Backyard Grilling Tips
by Arleen M. Kaptur
Barbecue season is here and everyone wants to light that fire and charcoal their next meal. A few tips might prevent your entree from becoming the next "burnt offerings to the gods."
Make sure that your grill is on a flat surface away from shrubs, grass or any flammable material. Check the vents to make sure that ashes are not clogging them from any previous meal preparations. Use lighter fluid starter but never gasoline or kerosene.
How much charcoal to use - this depends on how big your grill is, what kind of food you are preparing and weather conditions. If there are strong winds, cold temperatures, or if it is very humid out, you will need more charcoal to get a good fire going. A rule of thumb - it takes about 45 briquettes to grill 6-8 burgers.
If you don't have a grill thermometer, you might try this. Do not let a child do this and be very careful as you would not want to get burned. Hold your hand, palm-side-down just above the grill. Count "one thousand one, one thousand two, and so on". If you keep your hand in place without pulling it away for 2 seconds it is a very hot fire (375); 4 seconds its a medium fire (300-350); and 5 seconds or more it is a low fire (200-300). Once again use reasonable caution when testing the heat.
If you would like to try some of the flavored hardwoods, a general rule is that a little goes a long way. They should complement and not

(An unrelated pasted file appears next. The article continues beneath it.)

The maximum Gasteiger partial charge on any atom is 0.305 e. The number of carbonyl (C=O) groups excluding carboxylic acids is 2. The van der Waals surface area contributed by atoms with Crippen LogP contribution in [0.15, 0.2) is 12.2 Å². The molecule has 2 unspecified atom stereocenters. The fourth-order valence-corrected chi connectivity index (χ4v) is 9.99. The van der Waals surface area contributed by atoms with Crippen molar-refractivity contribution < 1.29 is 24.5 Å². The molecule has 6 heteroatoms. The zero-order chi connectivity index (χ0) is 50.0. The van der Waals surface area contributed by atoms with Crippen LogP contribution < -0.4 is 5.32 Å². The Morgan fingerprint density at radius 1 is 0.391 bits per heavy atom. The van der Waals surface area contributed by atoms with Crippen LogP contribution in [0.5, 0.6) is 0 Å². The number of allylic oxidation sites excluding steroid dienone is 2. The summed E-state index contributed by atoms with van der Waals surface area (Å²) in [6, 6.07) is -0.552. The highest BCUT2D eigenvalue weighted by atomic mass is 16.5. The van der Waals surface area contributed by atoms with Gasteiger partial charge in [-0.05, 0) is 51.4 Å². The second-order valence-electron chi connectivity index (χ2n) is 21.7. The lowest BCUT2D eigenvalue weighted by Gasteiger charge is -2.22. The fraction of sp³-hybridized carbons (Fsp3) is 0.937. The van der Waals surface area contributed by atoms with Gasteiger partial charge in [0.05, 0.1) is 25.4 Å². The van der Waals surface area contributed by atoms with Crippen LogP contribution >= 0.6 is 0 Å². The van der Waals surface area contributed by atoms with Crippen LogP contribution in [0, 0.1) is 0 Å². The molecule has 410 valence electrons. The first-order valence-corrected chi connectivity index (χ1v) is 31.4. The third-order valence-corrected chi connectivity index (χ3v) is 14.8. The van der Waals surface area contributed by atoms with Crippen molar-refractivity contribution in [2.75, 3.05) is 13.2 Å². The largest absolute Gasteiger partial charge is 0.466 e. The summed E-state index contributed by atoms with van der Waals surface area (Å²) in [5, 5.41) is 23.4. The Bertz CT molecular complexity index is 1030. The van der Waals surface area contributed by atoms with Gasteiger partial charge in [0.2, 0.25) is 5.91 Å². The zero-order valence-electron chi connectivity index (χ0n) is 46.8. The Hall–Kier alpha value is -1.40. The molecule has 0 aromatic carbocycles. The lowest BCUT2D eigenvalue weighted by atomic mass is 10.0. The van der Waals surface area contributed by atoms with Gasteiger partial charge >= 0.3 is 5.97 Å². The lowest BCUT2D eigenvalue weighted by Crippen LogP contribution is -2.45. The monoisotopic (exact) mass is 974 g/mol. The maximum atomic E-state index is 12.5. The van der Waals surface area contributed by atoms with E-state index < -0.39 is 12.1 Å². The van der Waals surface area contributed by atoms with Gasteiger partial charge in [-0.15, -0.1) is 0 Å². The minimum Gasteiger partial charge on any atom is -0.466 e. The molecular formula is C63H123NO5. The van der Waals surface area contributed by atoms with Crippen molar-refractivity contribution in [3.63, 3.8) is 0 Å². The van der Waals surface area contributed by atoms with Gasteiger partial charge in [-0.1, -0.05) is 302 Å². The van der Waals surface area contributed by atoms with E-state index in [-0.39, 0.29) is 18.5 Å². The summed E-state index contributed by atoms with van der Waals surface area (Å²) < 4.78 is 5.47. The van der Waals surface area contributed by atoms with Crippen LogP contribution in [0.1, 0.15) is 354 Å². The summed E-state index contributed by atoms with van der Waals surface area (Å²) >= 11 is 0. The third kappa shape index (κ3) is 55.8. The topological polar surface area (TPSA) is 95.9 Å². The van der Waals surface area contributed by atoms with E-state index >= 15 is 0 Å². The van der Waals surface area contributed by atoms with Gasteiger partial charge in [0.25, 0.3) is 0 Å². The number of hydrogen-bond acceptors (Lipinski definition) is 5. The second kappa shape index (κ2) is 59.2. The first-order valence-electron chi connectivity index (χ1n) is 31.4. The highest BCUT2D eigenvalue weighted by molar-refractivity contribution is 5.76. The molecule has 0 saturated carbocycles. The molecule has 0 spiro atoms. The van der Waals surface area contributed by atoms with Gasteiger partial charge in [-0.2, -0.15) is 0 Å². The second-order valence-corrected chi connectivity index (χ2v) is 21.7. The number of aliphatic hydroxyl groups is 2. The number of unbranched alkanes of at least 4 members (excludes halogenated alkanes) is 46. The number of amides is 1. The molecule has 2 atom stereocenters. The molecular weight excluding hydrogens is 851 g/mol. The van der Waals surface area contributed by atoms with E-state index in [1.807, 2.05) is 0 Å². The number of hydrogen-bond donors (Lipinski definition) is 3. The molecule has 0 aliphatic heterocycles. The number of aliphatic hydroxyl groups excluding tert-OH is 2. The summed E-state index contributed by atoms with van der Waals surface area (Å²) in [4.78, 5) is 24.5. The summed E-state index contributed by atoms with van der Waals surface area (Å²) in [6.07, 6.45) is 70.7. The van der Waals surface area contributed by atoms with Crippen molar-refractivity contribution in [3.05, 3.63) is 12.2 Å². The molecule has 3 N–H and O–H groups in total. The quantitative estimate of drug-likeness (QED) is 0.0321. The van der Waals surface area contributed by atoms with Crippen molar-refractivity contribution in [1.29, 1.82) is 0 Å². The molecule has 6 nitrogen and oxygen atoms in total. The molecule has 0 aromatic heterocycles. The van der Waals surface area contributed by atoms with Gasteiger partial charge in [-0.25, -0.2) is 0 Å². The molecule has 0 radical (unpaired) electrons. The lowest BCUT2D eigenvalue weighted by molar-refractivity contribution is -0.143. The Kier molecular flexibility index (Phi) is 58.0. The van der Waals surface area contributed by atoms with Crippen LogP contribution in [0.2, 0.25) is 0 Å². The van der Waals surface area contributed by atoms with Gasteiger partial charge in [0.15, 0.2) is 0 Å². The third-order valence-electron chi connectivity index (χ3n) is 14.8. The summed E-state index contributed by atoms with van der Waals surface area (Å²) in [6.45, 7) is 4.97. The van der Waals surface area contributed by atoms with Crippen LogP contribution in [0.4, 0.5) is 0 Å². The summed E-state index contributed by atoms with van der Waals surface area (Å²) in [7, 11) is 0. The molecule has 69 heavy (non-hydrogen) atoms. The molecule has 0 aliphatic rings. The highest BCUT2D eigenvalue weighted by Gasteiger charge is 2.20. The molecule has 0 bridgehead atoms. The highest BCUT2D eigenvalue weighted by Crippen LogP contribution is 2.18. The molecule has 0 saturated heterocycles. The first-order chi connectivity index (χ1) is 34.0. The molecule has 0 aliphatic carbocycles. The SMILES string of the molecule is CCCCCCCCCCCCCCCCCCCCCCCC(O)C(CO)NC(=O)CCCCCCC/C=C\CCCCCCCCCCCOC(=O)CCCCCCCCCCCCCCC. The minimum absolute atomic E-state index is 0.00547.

overpower. Always soak your hardwoods in water 30 minutes before using. When placed in your grill, they should smolder and smoke, but not burn. Grapevine cuttings give great flavor as do shells from nuts such as almonds and pecans. Small bunches of dried herbs soaked in water will add fragrance as well as flavor. Rosemary, bay leaves, and oregano are great on a grill.
To "line" your food with those great "marks" just like you see in magazines, allow the grid to heat thoroughly before adding the food.
Some food safety tips: Always serve cooked food from the grill on a clean plate - never the one that held the raw food. In hot weather
never leave food out longer than 1 hr. and the old adage keep hot foods hot and cold foods cold applies whenever you cook outdoors.
One last hint - the secret to evenly cooked vegetables on a kabob is to parboil starchy vegetables before they are threaded on a skewer.
Steaks and chops: baste with sauce after you have flipped the meat for the last time, about the last 3 min. of grilling;
Chicken - baste the last 10 mins.
Hot dogs/sausages - baste the last 5-6 mins.
However seasoned oils may be brushed during the entire time the entree is grilling.
With just a few of these hints, you are on your way to a summertime of great outdoor eating and your grilled food will make you proud.
©Arleen M. Kaptur 2002 April
Arleen Kaptur has written numerous articles, cookbooks, and the novel: SEARCHING FOR AUSTIN JAMES
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